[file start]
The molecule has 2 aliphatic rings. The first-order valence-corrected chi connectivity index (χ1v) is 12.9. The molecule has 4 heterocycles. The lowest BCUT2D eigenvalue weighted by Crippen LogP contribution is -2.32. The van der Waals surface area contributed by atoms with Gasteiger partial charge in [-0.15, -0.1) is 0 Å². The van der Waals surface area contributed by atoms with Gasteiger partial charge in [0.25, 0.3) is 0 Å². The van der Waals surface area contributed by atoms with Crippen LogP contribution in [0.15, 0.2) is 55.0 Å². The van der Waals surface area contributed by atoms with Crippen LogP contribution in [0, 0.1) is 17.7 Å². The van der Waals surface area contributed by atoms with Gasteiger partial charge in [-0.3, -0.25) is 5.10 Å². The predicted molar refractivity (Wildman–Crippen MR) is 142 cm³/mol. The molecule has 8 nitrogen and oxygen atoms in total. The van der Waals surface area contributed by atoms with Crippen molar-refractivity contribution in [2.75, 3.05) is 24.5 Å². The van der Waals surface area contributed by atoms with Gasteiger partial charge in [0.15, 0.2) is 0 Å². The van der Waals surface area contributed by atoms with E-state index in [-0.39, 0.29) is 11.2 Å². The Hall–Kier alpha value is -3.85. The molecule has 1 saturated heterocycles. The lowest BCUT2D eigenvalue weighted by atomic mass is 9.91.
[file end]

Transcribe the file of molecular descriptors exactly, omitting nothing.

The molecule has 2 aliphatic rings. The first-order valence-corrected chi connectivity index (χ1v) is 12.9. The molecule has 4 heterocycles. The lowest BCUT2D eigenvalue weighted by Crippen LogP contribution is -2.32. The van der Waals surface area contributed by atoms with Gasteiger partial charge in [-0.15, -0.1) is 0 Å². The van der Waals surface area contributed by atoms with Gasteiger partial charge in [0.25, 0.3) is 0 Å². The van der Waals surface area contributed by atoms with Crippen LogP contribution in [0.15, 0.2) is 55.0 Å². The van der Waals surface area contributed by atoms with Crippen LogP contribution in [0, 0.1) is 17.7 Å². The van der Waals surface area contributed by atoms with Gasteiger partial charge in [-0.3, -0.25) is 5.10 Å². The predicted molar refractivity (Wildman–Crippen MR) is 142 cm³/mol. The molecule has 8 nitrogen and oxygen atoms in total. The van der Waals surface area contributed by atoms with Crippen molar-refractivity contribution in [2.75, 3.05) is 24.5 Å². The van der Waals surface area contributed by atoms with Gasteiger partial charge in [0.15, 0.2) is 0 Å². The van der Waals surface area contributed by atoms with E-state index in [-0.39, 0.29) is 11.2 Å². The Hall–Kier alpha value is -3.85. The molecule has 1 saturated heterocycles. The lowest BCUT2D eigenvalue weighted by atomic mass is 9.91.